My baby has Down’s syndrome. What does that mean and what can I do?

You've given birth and been told your new baby has Down's syndrome. What does that mean, and what do you need to know about it?

Down's syndrome is a life-long condition that causes delays in learning and development. It occurs because your baby's cells contain an extra chromosome 21.

Is it my fault?

Down’s syndrome is not anyone’s fault, it just happens. It has never been linked with particular foods or actions or pollution, and it occurs in all races and religions.

Whatever else you may feel at this time, don't feel guilty. Some mothers especially feel this way having been the ones who carried the baby, but they shouldn’t!

How can doctors tell my baby has Down's syndrome?

Doctors can usually tell that children have Down's syndrome when they examine them and notice certain physical characteristics.

Babies are usually floppy and have very flexible joints. This will improve as they get older. They usuallly have a face that looks flattened, excess skin on the back of their necks and the back of their heads may be flatter than average. They often have eyes that slant upward and outward.

Their eyelids often have an extra fold of skin (called an epicanthic fold) which appears to exaggerate the slant. This does not mean there is anything wrong with the eyes. They just look different.

Many babies with Down's syndrome have a single crease which runs right across the palm of the hand. Doctors often look for this characteristic crease as a sign that the baby may have Down's syndrome. However, some babies who do not have Down's syndrome also have a crease like this.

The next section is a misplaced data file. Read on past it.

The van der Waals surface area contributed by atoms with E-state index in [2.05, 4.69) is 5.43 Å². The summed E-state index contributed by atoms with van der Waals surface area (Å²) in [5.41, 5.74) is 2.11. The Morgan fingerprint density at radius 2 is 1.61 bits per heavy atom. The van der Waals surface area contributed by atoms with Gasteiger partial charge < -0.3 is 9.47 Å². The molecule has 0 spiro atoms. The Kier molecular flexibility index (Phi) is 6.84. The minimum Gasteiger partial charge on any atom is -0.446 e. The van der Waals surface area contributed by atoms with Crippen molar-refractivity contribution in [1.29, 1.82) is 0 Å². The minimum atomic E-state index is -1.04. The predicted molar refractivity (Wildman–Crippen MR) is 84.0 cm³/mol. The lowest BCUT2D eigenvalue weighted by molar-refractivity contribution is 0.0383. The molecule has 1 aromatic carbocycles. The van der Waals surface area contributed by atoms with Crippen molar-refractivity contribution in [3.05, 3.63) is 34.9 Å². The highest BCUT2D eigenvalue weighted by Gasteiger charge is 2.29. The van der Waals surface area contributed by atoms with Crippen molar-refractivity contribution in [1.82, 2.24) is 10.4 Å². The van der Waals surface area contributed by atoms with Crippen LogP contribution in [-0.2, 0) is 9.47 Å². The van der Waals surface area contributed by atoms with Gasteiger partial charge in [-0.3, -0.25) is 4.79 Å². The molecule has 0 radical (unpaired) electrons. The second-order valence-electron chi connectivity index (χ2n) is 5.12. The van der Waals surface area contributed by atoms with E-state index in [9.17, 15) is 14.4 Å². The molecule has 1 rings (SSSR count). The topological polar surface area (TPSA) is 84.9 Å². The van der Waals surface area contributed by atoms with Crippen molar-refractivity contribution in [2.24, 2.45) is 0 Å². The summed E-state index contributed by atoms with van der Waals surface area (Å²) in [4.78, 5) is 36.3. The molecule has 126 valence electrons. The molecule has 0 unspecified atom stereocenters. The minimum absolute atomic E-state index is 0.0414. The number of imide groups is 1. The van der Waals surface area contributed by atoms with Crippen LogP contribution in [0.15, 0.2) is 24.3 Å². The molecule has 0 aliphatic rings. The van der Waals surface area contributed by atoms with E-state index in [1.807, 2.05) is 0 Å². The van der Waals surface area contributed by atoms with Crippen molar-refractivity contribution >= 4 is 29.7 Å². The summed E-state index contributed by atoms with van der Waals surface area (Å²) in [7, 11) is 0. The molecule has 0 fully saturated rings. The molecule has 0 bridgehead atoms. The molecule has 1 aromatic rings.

They may also have a larger than usual gap between the big toe and the second toe (sometimes called a 'sandal gap').

All babies are different from each other and the same is true of babies with Down's syndrome. This means that in some babies the characteristic  signs of Down's syndrome are fairly easy to recognise soon after birth, whilst others may look and behave no differently from other babies.

Your baby will look like the rest of your family, the Down's syndrome accounts for only a few of your baby's looks.

How can doctors be sure my baby has Down's syndrome?

A blood test will show for certain if your baby has Down's syndrome. This is called a chromosome analysis test and will show the extra chromosome 21 material which causes Down's syndrome.

Are the doctors ever wrong?

It is extremely rare for the blood test to show normal chromosomes when a doctor thinks your baby has Down's syndrome. There is no need to wait for the results before telling people about your baby's Down's syndrome. Until the results come, you may find it easier to spend time getting to know your baby rather than worrying about Down's syndrome.

Can Down's syndrome be cured?